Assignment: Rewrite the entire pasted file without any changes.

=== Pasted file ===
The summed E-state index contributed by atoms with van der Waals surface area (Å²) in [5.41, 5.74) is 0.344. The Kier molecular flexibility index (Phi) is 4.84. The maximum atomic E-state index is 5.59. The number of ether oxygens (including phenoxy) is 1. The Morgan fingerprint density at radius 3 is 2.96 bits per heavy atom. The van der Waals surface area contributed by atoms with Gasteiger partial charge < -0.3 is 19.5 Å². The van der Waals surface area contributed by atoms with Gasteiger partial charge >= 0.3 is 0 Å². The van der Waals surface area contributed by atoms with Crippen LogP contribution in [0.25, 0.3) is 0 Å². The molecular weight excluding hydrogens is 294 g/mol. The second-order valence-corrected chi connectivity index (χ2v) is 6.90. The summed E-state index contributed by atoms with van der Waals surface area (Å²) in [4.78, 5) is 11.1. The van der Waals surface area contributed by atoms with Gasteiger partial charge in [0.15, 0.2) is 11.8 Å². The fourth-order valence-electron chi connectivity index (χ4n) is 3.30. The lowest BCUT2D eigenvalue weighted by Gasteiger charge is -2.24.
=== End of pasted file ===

The summed E-state index contributed by atoms with van der Waals surface area (Å²) in [5.41, 5.74) is 0.344. The Kier molecular flexibility index (Phi) is 4.84. The maximum atomic E-state index is 5.59. The number of ether oxygens (including phenoxy) is 1. The Morgan fingerprint density at radius 3 is 2.96 bits per heavy atom. The van der Waals surface area contributed by atoms with Gasteiger partial charge < -0.3 is 19.5 Å². The van der Waals surface area contributed by atoms with Gasteiger partial charge >= 0.3 is 0 Å². The van der Waals surface area contributed by atoms with Crippen LogP contribution in [0.25, 0.3) is 0 Å². The molecular weight excluding hydrogens is 294 g/mol. The second-order valence-corrected chi connectivity index (χ2v) is 6.90. The summed E-state index contributed by atoms with van der Waals surface area (Å²) in [4.78, 5) is 11.1. The van der Waals surface area contributed by atoms with Gasteiger partial charge in [0.15, 0.2) is 11.8 Å². The fourth-order valence-electron chi connectivity index (χ4n) is 3.30. The lowest BCUT2D eigenvalue weighted by Gasteiger charge is -2.24.